Governance for Environmental Sustainability (7778.3)
|Available teaching periods||Delivery mode||Location|
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|0.125||3||Faculty Of Business, Government & Law|
|Discipline||Study level||HECS Bands|
|Canberra School Of Politics, Economics And Society||Level 2 - Undergraduate Intermediate Unit|| Band 2 2021 (Commenced Before 1 Jan 2021)
Band 4 2021 (Commenced After 1 Jan 2021)
Band 4 2021 (Commenced After 1 Jan Social Work_Exclude 0905)
Learning outcomes1. reflected (individually and in a group) on the dynamic and global context within which environmental issues emerge and are governed;
2. developed an appreciation of contemporary sustainability issues, particularly in relation to the emergence of modern environmentalism;
3. demonstrated an understanding of the principles of sustainability and the challenges they pose to existing political institutions, particularly with respect to contested knowledge, values, risk and uncertainty;
4. developed research skills to source, discern and critically discuss information on sustainability issues;
5. engaged in the multiple dimensions of a particular sustainability issue, and reflected on its governance;
6. practised professional skills to: i) work effectively in a group; ii) present clearly and concisely; and iii) facilitate the learning of others;
7. developed knowledge of the major approaches to governing for sustainability including their particular benefits and problems; and
8. demonstrated UC graduate attributes, in particular the ability to persuasively communicate ideas in the field of environmental governance, and think independently and as agents for change.
Graduate attributes1. UC graduates are professional - communicate effectively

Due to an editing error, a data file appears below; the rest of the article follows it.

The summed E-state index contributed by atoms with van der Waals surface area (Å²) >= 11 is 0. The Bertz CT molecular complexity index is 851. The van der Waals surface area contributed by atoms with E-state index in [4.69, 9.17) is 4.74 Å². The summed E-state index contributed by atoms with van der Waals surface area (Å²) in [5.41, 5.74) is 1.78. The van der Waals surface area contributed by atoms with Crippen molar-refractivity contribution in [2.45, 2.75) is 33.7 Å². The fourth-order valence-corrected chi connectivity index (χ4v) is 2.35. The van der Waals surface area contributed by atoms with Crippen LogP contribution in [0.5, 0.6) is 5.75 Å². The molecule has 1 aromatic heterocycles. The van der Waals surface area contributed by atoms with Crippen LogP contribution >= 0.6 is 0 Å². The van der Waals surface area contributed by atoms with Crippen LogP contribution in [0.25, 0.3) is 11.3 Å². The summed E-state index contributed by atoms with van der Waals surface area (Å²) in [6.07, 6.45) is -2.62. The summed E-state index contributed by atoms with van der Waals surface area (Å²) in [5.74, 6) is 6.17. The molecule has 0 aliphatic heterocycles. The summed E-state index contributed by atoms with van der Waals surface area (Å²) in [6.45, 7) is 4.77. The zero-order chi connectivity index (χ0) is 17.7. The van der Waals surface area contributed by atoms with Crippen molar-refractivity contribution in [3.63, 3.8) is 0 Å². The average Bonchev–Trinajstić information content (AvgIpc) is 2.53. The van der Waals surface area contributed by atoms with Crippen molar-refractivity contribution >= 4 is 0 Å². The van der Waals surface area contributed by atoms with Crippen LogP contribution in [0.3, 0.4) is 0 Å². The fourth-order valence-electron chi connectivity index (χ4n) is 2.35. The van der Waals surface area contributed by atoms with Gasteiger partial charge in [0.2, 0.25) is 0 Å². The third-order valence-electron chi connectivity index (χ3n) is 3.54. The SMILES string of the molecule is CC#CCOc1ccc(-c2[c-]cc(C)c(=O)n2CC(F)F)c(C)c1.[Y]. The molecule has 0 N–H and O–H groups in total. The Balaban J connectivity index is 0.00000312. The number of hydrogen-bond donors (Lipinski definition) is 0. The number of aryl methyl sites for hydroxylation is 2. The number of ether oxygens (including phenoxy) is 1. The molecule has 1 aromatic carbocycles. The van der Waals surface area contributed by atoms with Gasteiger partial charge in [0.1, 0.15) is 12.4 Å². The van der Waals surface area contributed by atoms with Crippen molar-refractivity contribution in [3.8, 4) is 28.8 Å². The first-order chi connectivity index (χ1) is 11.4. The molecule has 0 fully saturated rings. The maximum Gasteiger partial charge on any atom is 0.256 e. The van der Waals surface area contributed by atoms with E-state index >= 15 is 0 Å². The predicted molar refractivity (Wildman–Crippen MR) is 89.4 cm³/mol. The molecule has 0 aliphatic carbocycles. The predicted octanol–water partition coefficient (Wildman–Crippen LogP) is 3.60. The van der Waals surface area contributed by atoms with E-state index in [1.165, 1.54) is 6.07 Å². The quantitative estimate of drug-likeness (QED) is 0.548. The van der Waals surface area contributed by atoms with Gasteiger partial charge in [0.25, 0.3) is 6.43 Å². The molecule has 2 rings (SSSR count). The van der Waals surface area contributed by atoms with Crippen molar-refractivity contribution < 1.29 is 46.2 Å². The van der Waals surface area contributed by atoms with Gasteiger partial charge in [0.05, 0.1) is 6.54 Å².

1. UC graduates are professional - display initiative and drive, and use their organisation skills to plan and manage their workload
1. UC graduates are professional - employ up-to-date and relevant knowledge and skills
1. UC graduates are professional - take pride in their professional and personal integrity
1. UC graduates are professional - use creativity, critical thinking, analysis and research skills to solve theoretical and real-world problems
2. UC graduates are global citizens - think globally about issues in their profession
3. UC graduates are lifelong learners - adapt to complexity, ambiguity and change by being flexible and keen to engage with new ideas
3. UC graduates are lifelong learners - reflect on their own practice, updating and adapting their knowledge and skills for continual professional and academic development
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Required text is avaliable from the UC Co-op Bookshop:
Carter, N. (2007) The Politics of the Environment. Ideas. Activism. Policy. 2nd Edn. Cambridge: Cambridge University Press.
Price for Co-op members: $52.96
Price for non-Co-op members: $56.95
It is a requirement that you read at least the required textbook chapter plus one of the listed additional readings before coming to each tutorial.
In addition, it is most important that you read widely if you wish to gain a good grasp of the unit. If you do not already read a daily newspaper, start doing so (all are online) as well as some of the relevant journals and periodicals.
Our Common Future: the report by the World Commission on Environment and Development, 1987, Oxford University Press.
This is also known as the Brundtland Report and is the starting point from which all governance for sustainability has developed.
Recommended Texts (in alphabetical order by author)
Barry, J. and R.Eckersley (eds) (2005) The State and the Global Ecological Crisis, MIT Press.
A collection of essays on problems confronting the state in addressing environmental issues and the failure of governments to adequately solve these problems.
Dryzek, J. (1997), The Politics of the Earth: Environmental Discourses. Oxford: Oxford University Press.
A key text in the study of environmental governance centred on the significance of stories, ideas and metaphors that shape how societies respond to environmental issues.
Dryzek, J. S., and D. Schlosberg, eds. (2005), Debating the earth: the environmental politics reader. 2nd Edn. Oxford, UK: Oxford University Press.
A large and diverse collection of key readings from the field of environmental politics and philosophy.
Dovers, S. (2006), Environment and Sustainability Policy. Sydney: The Federation Press
A neat succinct book that offers an introduction to sustainability policy in Australia.
Farrier, D, Lyster, R, Pearson, L, Lipman, Z, 2000, The Environmental Law Handbook, Redfern Legal Centre Publishing.
About planning and land use in NSW. Very insightful about issues to do with the processes.
Garvey, J. (2008) The Ethics of Climate Change, Continuum.